JM: Yes. Especially when I’m on stage. I make fun of myself. I drank alcohol during many of my performances and I lost control of myself. All of the paintings are made with humour because they are made so fast and with lightness. The subject may be heavy, but the way it is produced is easy.
TAN: Do you rely more upon your instincts and intuition rather than reason?
JM: I only rely on my instincts, and not even on creativity. Creatively comes too much out of your head while you use your instincts like an animal and they are connected to your body. Creativity is too much connected to your ego.
TAN: What about the egotism of putting your self-portraits in your work?
JM: The images are a masquerade where I play somebody else. I play the warrior, or the captain, or a woman—and this is very easy with your own portrait because it’s accessible. Reality has so many limits, but art has no limits. People don’t see the potential. Religious people think religion can rule the world, or politics can rule—but artists don’t talk about art ruling the world.
TAN: You have made stage sets for theatrical and operatic productions. What interests you about working on these large-scale productions?
JM: Normally I’m very hermetic. I’m always alone and I hide from the art scene. But opera and theatre are totally different. The people are humbler and they all work together.
I had to create the stage before I knew the music. I was told that there should be a mountain, a ship, a horse and something about Nietzsche. I love to work with very little information and I work very quickly. I used Nietzsche’s moustache, which was also a mountain or a ship because it’s immediately recognisable. I also made a big mask-like god which stood eight metres high like a strange monster, and there was a big horse made out of wood five meters high.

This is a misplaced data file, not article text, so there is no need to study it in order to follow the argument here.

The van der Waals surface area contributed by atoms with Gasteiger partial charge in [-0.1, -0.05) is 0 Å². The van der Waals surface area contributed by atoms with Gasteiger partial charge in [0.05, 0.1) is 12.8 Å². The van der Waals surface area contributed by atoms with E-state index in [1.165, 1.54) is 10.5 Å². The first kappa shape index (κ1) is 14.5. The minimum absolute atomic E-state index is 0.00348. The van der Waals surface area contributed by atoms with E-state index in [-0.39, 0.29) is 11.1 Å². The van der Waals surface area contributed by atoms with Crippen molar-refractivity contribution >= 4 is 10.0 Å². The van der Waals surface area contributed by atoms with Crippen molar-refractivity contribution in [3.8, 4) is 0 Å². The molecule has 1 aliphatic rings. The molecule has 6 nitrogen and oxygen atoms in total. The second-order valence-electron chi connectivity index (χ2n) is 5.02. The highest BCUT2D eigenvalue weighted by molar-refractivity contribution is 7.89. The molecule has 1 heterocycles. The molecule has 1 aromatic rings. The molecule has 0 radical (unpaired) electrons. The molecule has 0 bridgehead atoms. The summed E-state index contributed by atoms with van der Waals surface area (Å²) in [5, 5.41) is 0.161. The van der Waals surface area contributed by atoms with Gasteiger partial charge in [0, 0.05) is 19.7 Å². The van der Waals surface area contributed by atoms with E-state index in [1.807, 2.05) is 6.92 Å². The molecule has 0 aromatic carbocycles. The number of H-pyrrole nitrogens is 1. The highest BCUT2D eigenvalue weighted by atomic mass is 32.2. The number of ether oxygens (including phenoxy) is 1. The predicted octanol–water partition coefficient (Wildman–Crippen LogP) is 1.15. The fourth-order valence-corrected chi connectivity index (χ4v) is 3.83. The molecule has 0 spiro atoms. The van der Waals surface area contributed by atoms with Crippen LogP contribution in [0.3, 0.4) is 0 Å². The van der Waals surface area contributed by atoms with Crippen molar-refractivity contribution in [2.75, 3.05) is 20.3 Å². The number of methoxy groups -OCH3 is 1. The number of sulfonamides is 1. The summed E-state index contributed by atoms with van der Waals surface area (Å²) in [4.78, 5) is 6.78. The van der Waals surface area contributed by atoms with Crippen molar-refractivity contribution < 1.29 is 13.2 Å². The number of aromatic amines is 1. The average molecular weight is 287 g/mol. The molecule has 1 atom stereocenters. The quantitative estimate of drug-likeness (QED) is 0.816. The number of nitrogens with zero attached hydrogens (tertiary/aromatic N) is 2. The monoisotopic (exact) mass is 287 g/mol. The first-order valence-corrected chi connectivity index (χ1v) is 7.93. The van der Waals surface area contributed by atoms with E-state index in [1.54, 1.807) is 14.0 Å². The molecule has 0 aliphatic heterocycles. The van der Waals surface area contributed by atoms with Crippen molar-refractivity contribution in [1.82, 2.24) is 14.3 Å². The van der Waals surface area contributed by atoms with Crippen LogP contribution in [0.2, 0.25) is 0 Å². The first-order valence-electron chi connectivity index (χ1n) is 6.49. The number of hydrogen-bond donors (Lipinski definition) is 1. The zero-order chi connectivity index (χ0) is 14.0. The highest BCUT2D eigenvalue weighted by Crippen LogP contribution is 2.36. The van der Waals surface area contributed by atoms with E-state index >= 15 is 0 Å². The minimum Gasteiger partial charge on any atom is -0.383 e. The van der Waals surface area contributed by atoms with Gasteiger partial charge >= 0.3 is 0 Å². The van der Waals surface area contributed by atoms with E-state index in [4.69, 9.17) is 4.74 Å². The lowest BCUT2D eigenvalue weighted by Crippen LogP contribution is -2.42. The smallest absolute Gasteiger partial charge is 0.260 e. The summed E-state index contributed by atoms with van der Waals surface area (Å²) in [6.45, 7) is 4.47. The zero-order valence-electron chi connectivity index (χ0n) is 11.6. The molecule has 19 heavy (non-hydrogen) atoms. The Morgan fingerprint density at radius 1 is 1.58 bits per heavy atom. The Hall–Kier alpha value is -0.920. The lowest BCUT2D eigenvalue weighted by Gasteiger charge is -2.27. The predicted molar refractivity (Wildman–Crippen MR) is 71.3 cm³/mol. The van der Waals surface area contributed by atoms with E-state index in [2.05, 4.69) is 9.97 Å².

TAN: Wolfgang Rihm’s opera “Dionysos” is an exploration of the Nietzschean endorsement of Dionysian sensuality. What aspects of Nietzsche’s philosophy interest you?
JM: The playfulness. I was reading Nietzsche at age 12 and there is much more humour in his work than you would think. I feel that he understood that art is the strongest power and he created a totally new language and he put a lot of focus on animals. His appearance also interests me a lot.
TAN: Your father is British and your mother German. How did you come to be born in Japan?
JM: My father served in the Royal Air Force and was stationed in Japan after the second world war; he fell in love with the country. When he was demobbed, he returned to London where he studied Japanese and then went back to Japan where he worked as a banker. He met my mother who lived there with her sister. They married and my brother, my sister and I were born there. My mother decided to come back to Germany and we moved in 1973.
TAN: Do you think your Japanese infancy has had any influence on your work?
JM: I like the samurai idea of art: the discipline, the playfulness, the theatricality, the costumes, and the precise way of fighting, eating, and producing weapons are very important. I am the samurai of art.
TAN: Your mother, Brigitte Meese, has been involved with your work. Can you tell us about your collaborations?
JM: We worked together on several collage books about ten or 15 years ago, and more recently we performed together at Site Santa Fe  and at the Deichtorhallen in Hamburg . I have also photographed and painted her many times. My mother has natural power and natural authority. For me she is number one.
TAN: Would you say that this interview has been a performance or some form of play?
JM: It’s a kind of playful propaganda. I am always on duty.